Here we use the panchromatic and multispectral bands of the LANDSAT ETM satellite at the spatial resolutions of 15m and 30m. The methods we used in this paper are:

1-Additive wavelet method contains two approaches:

  • AWRGB (using RGB components)
  • AWI (using Intensity component)

2- Substitution wavelet method (SUBRGB) the standard methods used here are :

3- HIS (Hue-Intensity-Saturation) method

4- Brovey method

5- PC(Principle component) method

To do this we used MATLAB (version : 6.1) and the ERDAS IMAGINE 8.4 software (image processing software).

Since there isn’t any multispectral image at resolution 15m to be compared with the results, we used an inferior level of the images. So we reduced the spatial resolution of the panchromatic and multispectral bands into 30m and 60m respectively. Therefore the merged multispectral image has spatal resolution 30m.

The steps of using above different methods are as follow :

  1. to register the multispectral image to the same size of panchromatic image . To do that we selected about 30 points in both images and registeration was done within subpixel RMSE(Root Mean Square Error). This step is very important and need to be done very precisely because the wavelet-based image fusion method is very sensitive to that. If there is a little displacement between two images, the resulted images will have bad quality. To do the registation, the PCI V8.2.0 software(OrthoEngine module) was used.
  2. To do histogram matching between two images. Since the panchromatic and multispectral images used here ,belong to one sensor, the atmosphere and illumination conditions for both images are nearly the same. So this step can be omitted.
  3. Up to here the panchroamatic and multispectral images have been perpered to be merged.
  4. All fusion methods stated above can be used now.
  5. Accurscy assessment : to quantify the behavior of the fusion methods used here, we computed the correlation between the different solutions and the original multispectral image. The correlation coefficient is computed as follows :

where state for the mean value of the corresponding data set. High amount of the correlation shows that the spectral chracteristic of the multispectral image has been preserved well. Table 1 shows the correlations coefficients between the different solutions and the original multispectral image at 30m resolution. Table 1: correlation coefficients computed between different solutions and original multispectral image at 30m resolution.

Method Blue Green Red
AWI 0.8220 0.8189 0.8117
AWRGB 0.7950 0.7993 0.8046
SUBRGB 0.6899 0.6968 0.7046
Brovey 0.5988 0.6511 0.7011
PC 0.5533 0.5445 0.5663
HIS 0.6534 0.6431 0.6218

As you can see the correlation coefficients of different methods in the table 1, wavelet-based fusion methods (AWRGB, AWI, SUBRGB) can perserve the spectral characterictics of the image more than the others, because their related correlations have the highest values . Also comparing the resultant images visually, you can find that these wavelet -based fusion methods perfom betther than the others (fig. 1-b).

Figure 1 shows the original R band as an example and the merged one using AWI and a standard method like Brovey method.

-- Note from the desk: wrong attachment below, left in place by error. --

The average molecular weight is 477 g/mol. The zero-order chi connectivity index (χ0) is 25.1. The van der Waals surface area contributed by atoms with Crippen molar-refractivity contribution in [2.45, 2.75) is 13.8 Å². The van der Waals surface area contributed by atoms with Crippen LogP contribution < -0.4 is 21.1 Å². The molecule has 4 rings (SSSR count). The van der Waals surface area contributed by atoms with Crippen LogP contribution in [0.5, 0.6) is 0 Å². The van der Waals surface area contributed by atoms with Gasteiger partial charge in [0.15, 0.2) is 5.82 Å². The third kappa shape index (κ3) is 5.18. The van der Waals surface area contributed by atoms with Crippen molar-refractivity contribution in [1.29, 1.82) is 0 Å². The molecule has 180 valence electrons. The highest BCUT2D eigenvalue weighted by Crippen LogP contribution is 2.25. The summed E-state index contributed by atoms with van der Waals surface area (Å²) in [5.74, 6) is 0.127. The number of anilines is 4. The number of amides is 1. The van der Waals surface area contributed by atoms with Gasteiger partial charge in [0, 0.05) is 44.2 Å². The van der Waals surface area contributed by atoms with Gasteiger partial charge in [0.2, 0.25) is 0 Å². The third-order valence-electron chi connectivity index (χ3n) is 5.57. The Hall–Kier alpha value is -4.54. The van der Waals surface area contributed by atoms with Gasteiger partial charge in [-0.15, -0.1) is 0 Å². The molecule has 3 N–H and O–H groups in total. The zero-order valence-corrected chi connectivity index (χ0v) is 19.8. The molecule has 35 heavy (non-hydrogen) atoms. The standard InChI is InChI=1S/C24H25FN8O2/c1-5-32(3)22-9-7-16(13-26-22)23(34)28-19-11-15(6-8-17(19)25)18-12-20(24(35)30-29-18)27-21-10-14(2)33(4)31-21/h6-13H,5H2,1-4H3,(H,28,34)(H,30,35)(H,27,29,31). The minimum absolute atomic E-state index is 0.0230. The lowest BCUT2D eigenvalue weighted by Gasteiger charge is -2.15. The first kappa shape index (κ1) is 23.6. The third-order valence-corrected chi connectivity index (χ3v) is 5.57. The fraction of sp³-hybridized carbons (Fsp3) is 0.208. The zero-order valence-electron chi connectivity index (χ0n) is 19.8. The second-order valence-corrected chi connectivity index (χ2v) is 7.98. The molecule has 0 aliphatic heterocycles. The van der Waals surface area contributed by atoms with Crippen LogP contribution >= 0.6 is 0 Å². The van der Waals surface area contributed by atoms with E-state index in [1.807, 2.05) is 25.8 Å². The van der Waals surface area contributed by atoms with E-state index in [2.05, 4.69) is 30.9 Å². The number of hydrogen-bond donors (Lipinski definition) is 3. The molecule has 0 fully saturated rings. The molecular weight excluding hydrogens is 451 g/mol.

Fig. 1. (a) The original R band of ETM (low-resolution multispectral image).(b) Result of the fusion using AWI method(Additive wavelet on Intensity compoenet) . (c) Result of the fusion using the Brovey method.
The advantages of using wavelet-based methods are:

  • The spectral quality of the images is preserved better than using the other approaches (you can see that from the table 1).
  • In the additive wavelet-based method the detail information of both of images (panchromatic and multispectral) are used and non of them is discarded.
  • For image processing, to work in the frequency and spatial space to gether can be more efficient instead of to work in one space. So using wavelet-based method which use both of space to process the image is recommended.
  • Since the wavelet-based method use multiresolution analysis, it’s more useful than the other transform in frequency space like Fourior transform.
  • In HIS/LHS method the Intensity component is substituted by panchromatic image completely ,so the detail information in the Intensity is discared but in the additive wavelet-baed method using Intensity (AWI) ,the highest resolution features not presented in the multispectarl image are added to the fused image by adding the panchromatic wavelet coefficients to the Intensity component.
  • Since the wavelet coefficients (except the residual image) have zero mean, the total flux of the multispectral image is preserved.
  • “a trous” algorithm uses dyadic wavelet to merge non_dyadic data in a simple and efficient procedure.So it is better than the other algrithm such as “Mallat”. By using this algorithm to decompose the images all wavelet planes in addition to the residual image have the original image pixel size ,so we can use this algorithm to merge non-dyadic images.

References :

  • R.C. Gonzalez and R.E. Woods,”Digital Image Processing”,Addison_wesley publishing company.
  • J.Nunez, X.Qtazu, O.Fors, A.Prades, V.Pala and R.Arbiol ,”Multiresolution-Based Image Fusion with Additive Decomposition”,IEEE Trans. On Geoscience and Remote Sensing, vol. 37, no. 3, MAY 1999
  • M.Aziz Mohammadi,”Assessment Of Image Fusion Methods Applied to SPOT (PAN&XS) Image using Wavelet Decomposition ” , MSc. Thsis , K.N.T. university of Iran

Maryam Dehghani is a student of M.Sc. degree in remote sensing at K. N. Toosi University of Technology. She got her B.Sc. degree from Geodesy and Geomatics Engineering in Elmo San’at university. The area of her interests are: Digital Image Processing , Wavelet Transformatuon.